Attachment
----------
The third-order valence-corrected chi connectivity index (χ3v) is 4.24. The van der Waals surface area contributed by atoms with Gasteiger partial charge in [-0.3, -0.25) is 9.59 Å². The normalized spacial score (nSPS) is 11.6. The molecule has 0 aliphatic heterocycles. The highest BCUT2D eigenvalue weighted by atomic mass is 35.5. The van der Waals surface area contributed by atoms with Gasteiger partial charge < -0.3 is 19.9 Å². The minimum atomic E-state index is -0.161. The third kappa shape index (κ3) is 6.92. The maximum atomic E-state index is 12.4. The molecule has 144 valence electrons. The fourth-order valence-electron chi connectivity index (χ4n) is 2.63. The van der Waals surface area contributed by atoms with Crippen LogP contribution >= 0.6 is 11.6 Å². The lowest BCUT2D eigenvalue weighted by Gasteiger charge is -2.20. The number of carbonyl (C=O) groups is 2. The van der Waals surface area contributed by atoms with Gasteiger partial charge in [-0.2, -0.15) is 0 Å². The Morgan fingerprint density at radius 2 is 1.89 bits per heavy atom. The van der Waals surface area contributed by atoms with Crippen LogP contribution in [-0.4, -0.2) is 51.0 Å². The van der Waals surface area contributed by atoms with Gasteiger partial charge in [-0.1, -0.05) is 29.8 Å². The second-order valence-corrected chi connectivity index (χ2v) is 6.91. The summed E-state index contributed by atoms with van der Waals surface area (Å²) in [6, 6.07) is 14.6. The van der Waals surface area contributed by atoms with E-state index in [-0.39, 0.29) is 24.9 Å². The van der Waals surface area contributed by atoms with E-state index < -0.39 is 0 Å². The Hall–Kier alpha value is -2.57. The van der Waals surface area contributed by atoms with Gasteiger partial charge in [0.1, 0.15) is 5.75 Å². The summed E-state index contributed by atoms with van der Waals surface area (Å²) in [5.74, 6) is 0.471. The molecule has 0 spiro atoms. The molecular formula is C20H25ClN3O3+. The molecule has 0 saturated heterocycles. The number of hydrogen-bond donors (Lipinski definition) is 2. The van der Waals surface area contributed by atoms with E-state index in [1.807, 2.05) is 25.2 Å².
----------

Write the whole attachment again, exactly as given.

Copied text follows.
The third-order valence-corrected chi connectivity index (χ3v) is 4.24. The van der Waals surface area contributed by atoms with Gasteiger partial charge in [-0.3, -0.25) is 9.59 Å². The normalized spacial score (nSPS) is 11.6. The molecule has 0 aliphatic heterocycles. The highest BCUT2D eigenvalue weighted by atomic mass is 35.5. The van der Waals surface area contributed by atoms with Gasteiger partial charge < -0.3 is 19.9 Å². The minimum atomic E-state index is -0.161. The third kappa shape index (κ3) is 6.92. The maximum atomic E-state index is 12.4. The molecule has 144 valence electrons. The fourth-order valence-electron chi connectivity index (χ4n) is 2.63. The van der Waals surface area contributed by atoms with Crippen LogP contribution >= 0.6 is 11.6 Å². The lowest BCUT2D eigenvalue weighted by Gasteiger charge is -2.20. The number of carbonyl (C=O) groups is 2. The van der Waals surface area contributed by atoms with Gasteiger partial charge in [-0.2, -0.15) is 0 Å². The Morgan fingerprint density at radius 2 is 1.89 bits per heavy atom. The van der Waals surface area contributed by atoms with Crippen LogP contribution in [-0.4, -0.2) is 51.0 Å². The van der Waals surface area contributed by atoms with Gasteiger partial charge in [-0.1, -0.05) is 29.8 Å². The second-order valence-corrected chi connectivity index (χ2v) is 6.91. The summed E-state index contributed by atoms with van der Waals surface area (Å²) in [6, 6.07) is 14.6. The van der Waals surface area contributed by atoms with E-state index in [-0.39, 0.29) is 24.9 Å². The van der Waals surface area contributed by atoms with E-state index < -0.39 is 0 Å². The Hall–Kier alpha value is -2.57. The van der Waals surface area contributed by atoms with Gasteiger partial charge in [0.1, 0.15) is 5.75 Å². The summed E-state index contributed by atoms with van der Waals surface area (Å²) in [5.74, 6) is 0.471. The molecule has 0 spiro atoms. The molecular formula is C20H25ClN3O3+. The molecule has 0 saturated heterocycles. The number of hydrogen-bond donors (Lipinski definition) is 2. The van der Waals surface area contributed by atoms with E-state index in [1.807, 2.05) is 25.2 Å².